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BRANDING

World Cup 2014: How a Small Brand Gets a Piece of the Action

Startup brands can learn a lesson or three from how Puma competes with heavyweights Nike and Adidas for World Cup attention.
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The World Cup: On the one hand, you have 3.2 billion worldwide viewers over a four-week span. Many of them are ostensibly avid customers for sports gear. On the other hand, you need to think hard about whether World Cup advertising--the most exclusive event sponsorships cost $75 million--provides the best value for your marketing dollar. 

Adidas is an official World Cup sponsor. And both Adidas and Nike have produced World Cup-specific commercials. But what do you do if you're a smaller brand? How do you establish yourself on a global stage, when you know you can't compete with Nike and Adidas for marketing might?

Puma, whose revenues are a fraction of Adidas's and Nike's, is making up for it with stealth moves, reports Kyle Stock in BloombergBusinessweek. For one thing, the company is waiting until after the tournament to launch an ad campaign. For another, Puma is taking advantage of a loophole allowing players to wear whatever brand of cleats they want (as opposed to the brand that is officially sponsoring the rest of the team's uniform).

What can underdog entrepreneurs learn from these tricks of the trade? A lot. For, as it turns out, Puma's methods are part of a classic playbook, deployed effectively by (formerly) underdog brands like Under Armour, Brooks, Columbia Sportswear, and Patagonia. Here's a quick list of three underdog strategies that these brands--and Puma--have used. 

1. Your brand can't be all things to all people. Think about what you're not, in addition to what you are. Puma's new CEO, Bjoern Gulden, used to play soccer for the German national team. Puma is also the brand of cleats famously worn by soccer legend Pelé. Taken together, these two facts make it easy to see why the brand would sharpen its focus on soccer gear.

In many ways, what Puma is doing is analagous to what the Brooks brand did, in its attempt to become a leader in the running sneaker industry. As my colleague Abigail Tracy has reported, Brooks' path to becoming a powerhouse brand for runners began when the company became less of a sneaker generalist and more of a running specialist. "We stopped making shoes under $80 and shifted all to run," said CEO Jim Weber. "The product got better and better and better."

Likewise, when Gert Boyle took over a troubled Columbia Sportswear, she quickly realized that the company had to narrow its focus. "Beginning in the mid-1970s, we reinvented ourselves and said, this is what we are, and we do this well, and we don't do this well," she told Inc in 2006. "You can't be all things to all people. We stopped private labeling, focused on typical outdoor clothing, and started to go to larger suppliers." 

2. You don't need the spotlight of TV commercials or megabrand tie-ins. In bypassing World Cup commercials, Puma is borrowing from the playbook used both by Brooks and, to a lesser extent, by Under Armour. When Weber was rehabilitating Brooks' brand, he bypassed the spotlight of TV ads, preferring to let the product's performance do the talking. "The product experience is where you build a performance brand. You can't get there with advertising," he said. "Advertising is a turbocharger, but the product is where you really create authenticity and credibility."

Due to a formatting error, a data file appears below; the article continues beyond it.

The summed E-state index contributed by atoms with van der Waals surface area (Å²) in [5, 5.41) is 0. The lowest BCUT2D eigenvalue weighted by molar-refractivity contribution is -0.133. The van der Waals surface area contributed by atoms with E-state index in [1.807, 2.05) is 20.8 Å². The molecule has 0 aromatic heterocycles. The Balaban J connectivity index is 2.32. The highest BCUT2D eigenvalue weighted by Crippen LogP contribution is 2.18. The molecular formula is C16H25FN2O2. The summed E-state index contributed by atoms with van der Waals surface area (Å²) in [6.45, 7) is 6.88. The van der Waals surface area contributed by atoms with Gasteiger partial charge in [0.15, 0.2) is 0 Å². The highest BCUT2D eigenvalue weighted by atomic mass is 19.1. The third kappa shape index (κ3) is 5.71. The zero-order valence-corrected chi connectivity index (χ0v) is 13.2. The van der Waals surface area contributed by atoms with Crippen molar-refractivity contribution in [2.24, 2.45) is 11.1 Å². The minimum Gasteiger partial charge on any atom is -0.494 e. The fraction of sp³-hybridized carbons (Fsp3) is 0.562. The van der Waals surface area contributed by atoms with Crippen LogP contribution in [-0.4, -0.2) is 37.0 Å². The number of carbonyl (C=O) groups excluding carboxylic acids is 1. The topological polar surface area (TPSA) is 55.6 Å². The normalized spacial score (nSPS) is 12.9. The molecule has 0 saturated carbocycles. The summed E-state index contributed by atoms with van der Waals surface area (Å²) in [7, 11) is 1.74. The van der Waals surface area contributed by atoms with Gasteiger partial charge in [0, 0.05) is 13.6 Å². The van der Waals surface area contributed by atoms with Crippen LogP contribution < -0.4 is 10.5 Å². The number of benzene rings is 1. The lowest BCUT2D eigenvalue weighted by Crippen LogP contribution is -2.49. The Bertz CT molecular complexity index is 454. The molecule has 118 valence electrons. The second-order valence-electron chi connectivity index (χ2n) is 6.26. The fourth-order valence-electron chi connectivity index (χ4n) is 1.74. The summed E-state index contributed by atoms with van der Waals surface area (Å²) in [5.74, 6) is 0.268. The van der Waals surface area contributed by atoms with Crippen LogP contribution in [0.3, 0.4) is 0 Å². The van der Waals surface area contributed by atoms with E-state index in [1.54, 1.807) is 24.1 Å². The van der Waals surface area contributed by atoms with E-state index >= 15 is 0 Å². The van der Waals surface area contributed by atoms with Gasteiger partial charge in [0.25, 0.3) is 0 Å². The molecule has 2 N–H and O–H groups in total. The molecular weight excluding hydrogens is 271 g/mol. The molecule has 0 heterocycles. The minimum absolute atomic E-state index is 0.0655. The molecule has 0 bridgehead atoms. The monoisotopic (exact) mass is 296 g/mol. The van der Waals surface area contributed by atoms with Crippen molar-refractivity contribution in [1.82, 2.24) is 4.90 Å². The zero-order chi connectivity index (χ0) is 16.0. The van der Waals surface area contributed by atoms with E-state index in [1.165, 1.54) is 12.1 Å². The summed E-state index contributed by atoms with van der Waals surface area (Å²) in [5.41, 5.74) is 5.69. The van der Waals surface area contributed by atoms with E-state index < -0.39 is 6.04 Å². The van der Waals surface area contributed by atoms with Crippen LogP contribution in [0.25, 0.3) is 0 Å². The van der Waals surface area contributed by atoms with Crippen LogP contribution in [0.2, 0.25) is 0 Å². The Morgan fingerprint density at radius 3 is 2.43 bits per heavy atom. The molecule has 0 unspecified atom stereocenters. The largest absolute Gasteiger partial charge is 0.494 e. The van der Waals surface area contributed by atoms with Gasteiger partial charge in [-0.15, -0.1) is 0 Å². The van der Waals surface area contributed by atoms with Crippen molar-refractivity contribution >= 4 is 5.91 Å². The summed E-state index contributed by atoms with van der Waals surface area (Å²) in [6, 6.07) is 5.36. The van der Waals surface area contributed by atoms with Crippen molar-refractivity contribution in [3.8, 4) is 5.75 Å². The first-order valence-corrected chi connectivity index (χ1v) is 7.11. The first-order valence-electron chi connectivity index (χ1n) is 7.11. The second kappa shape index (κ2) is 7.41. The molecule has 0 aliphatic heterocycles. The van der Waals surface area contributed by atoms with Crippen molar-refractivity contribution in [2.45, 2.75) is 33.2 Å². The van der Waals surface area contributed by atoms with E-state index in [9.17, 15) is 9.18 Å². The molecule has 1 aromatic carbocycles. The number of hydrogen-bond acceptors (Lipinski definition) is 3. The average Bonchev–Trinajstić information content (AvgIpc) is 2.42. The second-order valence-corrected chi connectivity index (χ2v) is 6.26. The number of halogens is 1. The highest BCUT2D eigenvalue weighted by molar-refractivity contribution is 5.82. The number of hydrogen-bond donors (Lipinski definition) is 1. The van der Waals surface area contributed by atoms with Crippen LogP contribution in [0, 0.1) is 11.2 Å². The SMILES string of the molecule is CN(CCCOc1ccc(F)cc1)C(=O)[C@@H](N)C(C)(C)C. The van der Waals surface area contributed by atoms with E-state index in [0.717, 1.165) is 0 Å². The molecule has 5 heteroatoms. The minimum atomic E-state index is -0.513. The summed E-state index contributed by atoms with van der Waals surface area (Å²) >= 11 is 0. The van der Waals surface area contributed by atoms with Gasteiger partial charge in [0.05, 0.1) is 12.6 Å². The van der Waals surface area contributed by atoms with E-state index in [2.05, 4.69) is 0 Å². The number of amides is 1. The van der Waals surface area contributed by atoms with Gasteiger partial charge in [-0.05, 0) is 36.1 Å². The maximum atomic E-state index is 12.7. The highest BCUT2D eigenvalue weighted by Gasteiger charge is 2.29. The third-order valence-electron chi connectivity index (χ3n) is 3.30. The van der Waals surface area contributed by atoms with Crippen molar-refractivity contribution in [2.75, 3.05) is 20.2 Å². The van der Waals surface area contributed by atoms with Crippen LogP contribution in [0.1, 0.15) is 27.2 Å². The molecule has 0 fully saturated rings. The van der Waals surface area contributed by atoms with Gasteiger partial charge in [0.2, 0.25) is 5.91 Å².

While Under Armour has certainly relied on commercials, in its earlier years it was crafty about sidestepping pricey official affiliations with the National Football League (even though many NFL pros were devoted to Under Armour products).

Specifically, founder Kevin Plank was able to link his product to pro football players by marketing it through an ESPN series called "Playmakers." Plank told Inc: "We're getting a lot of exposure with 'Playmakers.' They were looking to authenticate the series as true football without having use of NFL marks. Using our product does that. The perception is that Under Armour is where the pros are."

3. A differentiated image can help you. Puma's latest cleats are visibly different from Nike's and Adidas's. "While Nike and Adidas focused on fins, ultra-light synthetic materials, and intricate knitting that fused the boot with the sock, Puma kept its strategy simple: really bright shoes in different colors," writes Stock. You read that right: Each shoe is a different color. The right boot is pink. The left boot is blue.

Patagonia, historically, has also focused on honing the right image for its products. In a classic Inc company profile, Ed Welles noted that image was a "key cog in the company's strategy." At one point, in fact, founder Yvon Chouinard "brought in top designers and set them up in separate--and competing--product lines."

As for Puma, its pink-and-blue shoes are an illustrative reminder of how image can become a significant point of differention for an underdog brand. Perhaps most importantly, the differentiated look allows Puma's endorsers to cast themselves as difference-makers, too. For example, Mario Balotelli, a standout player on Italy's team, said: "In the end, it is exactly the reason why I chose to be with Puma. They dare to be different, and everyone knows that I do as well."

Now that sounds like one powerful pair of cleats. It's one more reason to tune into the World Cup over the next four weeks. Especially when Italy is playing. The game moves fast, but Balotelli's feet should be easy to find. 




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